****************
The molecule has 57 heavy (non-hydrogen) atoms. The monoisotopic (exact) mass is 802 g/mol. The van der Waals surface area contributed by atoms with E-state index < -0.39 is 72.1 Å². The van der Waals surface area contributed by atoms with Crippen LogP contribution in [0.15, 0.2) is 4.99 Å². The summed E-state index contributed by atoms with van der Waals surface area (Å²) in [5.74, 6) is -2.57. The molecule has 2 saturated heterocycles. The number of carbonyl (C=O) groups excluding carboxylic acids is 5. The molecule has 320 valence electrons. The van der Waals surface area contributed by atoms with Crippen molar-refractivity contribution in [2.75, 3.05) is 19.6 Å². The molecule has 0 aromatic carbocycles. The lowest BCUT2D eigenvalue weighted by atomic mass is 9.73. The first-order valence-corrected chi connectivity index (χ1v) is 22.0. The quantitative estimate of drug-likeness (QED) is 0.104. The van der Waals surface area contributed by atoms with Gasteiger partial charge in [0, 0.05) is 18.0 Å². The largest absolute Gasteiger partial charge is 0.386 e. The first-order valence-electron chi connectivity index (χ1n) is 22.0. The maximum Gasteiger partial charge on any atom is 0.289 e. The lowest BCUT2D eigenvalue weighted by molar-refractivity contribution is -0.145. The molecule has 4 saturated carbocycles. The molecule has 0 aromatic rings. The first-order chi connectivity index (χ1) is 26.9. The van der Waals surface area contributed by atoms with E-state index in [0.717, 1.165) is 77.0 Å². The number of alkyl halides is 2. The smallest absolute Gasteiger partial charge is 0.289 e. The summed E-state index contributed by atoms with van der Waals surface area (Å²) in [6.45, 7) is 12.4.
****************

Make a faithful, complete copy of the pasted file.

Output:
The molecule has 57 heavy (non-hydrogen) atoms. The monoisotopic (exact) mass is 802 g/mol. The van der Waals surface area contributed by atoms with E-state index < -0.39 is 72.1 Å². The van der Waals surface area contributed by atoms with Crippen LogP contribution in [0.15, 0.2) is 4.99 Å². The summed E-state index contributed by atoms with van der Waals surface area (Å²) in [5.74, 6) is -2.57. The molecule has 2 saturated heterocycles. The number of carbonyl (C=O) groups excluding carboxylic acids is 5. The molecule has 320 valence electrons. The van der Waals surface area contributed by atoms with Crippen molar-refractivity contribution in [2.75, 3.05) is 19.6 Å². The molecule has 0 aromatic carbocycles. The lowest BCUT2D eigenvalue weighted by atomic mass is 9.73. The first-order valence-corrected chi connectivity index (χ1v) is 22.0. The quantitative estimate of drug-likeness (QED) is 0.104. The van der Waals surface area contributed by atoms with Gasteiger partial charge in [0, 0.05) is 18.0 Å². The largest absolute Gasteiger partial charge is 0.386 e. The first-order valence-electron chi connectivity index (χ1n) is 22.0. The maximum Gasteiger partial charge on any atom is 0.289 e. The lowest BCUT2D eigenvalue weighted by molar-refractivity contribution is -0.145. The molecule has 4 saturated carbocycles. The molecule has 0 aromatic rings. The first-order chi connectivity index (χ1) is 26.9. The van der Waals surface area contributed by atoms with E-state index in [0.717, 1.165) is 77.0 Å². The number of alkyl halides is 2. The smallest absolute Gasteiger partial charge is 0.289 e. The summed E-state index contributed by atoms with van der Waals surface area (Å²) in [6.45, 7) is 12.4.